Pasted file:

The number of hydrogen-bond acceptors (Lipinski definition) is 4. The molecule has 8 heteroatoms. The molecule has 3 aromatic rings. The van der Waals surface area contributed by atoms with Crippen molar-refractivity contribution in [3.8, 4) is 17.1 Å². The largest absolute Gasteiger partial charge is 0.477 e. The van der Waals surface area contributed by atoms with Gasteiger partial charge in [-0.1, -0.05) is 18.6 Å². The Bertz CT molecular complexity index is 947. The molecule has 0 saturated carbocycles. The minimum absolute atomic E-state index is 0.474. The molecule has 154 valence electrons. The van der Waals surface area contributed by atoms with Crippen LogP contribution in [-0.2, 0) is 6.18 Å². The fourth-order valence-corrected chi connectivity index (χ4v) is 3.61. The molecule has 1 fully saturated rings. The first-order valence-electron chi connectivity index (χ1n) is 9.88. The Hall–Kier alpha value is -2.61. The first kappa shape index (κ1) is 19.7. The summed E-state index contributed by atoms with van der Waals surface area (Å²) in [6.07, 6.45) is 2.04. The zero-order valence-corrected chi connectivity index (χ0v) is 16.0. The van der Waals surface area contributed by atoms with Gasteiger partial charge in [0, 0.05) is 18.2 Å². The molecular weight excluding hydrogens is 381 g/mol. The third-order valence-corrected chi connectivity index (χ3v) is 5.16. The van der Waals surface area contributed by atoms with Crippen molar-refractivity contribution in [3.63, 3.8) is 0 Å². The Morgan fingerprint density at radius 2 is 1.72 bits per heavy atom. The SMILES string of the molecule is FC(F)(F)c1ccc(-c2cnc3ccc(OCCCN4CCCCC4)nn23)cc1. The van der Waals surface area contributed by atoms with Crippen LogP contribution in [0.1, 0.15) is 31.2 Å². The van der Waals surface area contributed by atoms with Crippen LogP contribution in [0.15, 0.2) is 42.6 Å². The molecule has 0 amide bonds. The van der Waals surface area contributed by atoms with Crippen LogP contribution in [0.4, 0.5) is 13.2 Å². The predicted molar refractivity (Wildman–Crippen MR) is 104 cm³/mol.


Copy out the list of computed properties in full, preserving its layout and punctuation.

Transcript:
The number of hydrogen-bond acceptors (Lipinski definition) is 4. The molecule has 8 heteroatoms. The molecule has 3 aromatic rings. The van der Waals surface area contributed by atoms with Crippen molar-refractivity contribution in [3.8, 4) is 17.1 Å². The largest absolute Gasteiger partial charge is 0.477 e. The van der Waals surface area contributed by atoms with Gasteiger partial charge in [-0.1, -0.05) is 18.6 Å². The Bertz CT molecular complexity index is 947. The molecule has 0 saturated carbocycles. The minimum absolute atomic E-state index is 0.474. The molecule has 154 valence electrons. The van der Waals surface area contributed by atoms with Crippen LogP contribution in [-0.2, 0) is 6.18 Å². The fourth-order valence-corrected chi connectivity index (χ4v) is 3.61. The molecule has 1 fully saturated rings. The first-order valence-electron chi connectivity index (χ1n) is 9.88. The Hall–Kier alpha value is -2.61. The first kappa shape index (κ1) is 19.7. The summed E-state index contributed by atoms with van der Waals surface area (Å²) in [6.07, 6.45) is 2.04. The zero-order valence-corrected chi connectivity index (χ0v) is 16.0. The van der Waals surface area contributed by atoms with Gasteiger partial charge in [0, 0.05) is 18.2 Å². The molecular weight excluding hydrogens is 381 g/mol. The third-order valence-corrected chi connectivity index (χ3v) is 5.16. The van der Waals surface area contributed by atoms with Crippen molar-refractivity contribution in [3.63, 3.8) is 0 Å². The Morgan fingerprint density at radius 2 is 1.72 bits per heavy atom. The SMILES string of the molecule is FC(F)(F)c1ccc(-c2cnc3ccc(OCCCN4CCCCC4)nn23)cc1. The van der Waals surface area contributed by atoms with Crippen LogP contribution in [0.1, 0.15) is 31.2 Å². The van der Waals surface area contributed by atoms with Crippen LogP contribution in [0.15, 0.2) is 42.6 Å². The molecule has 0 amide bonds. The van der Waals surface area contributed by atoms with Crippen LogP contribution in [0.4, 0.5) is 13.2 Å². The predicted molar refractivity (Wildman–Crippen MR) is 104 cm³/mol.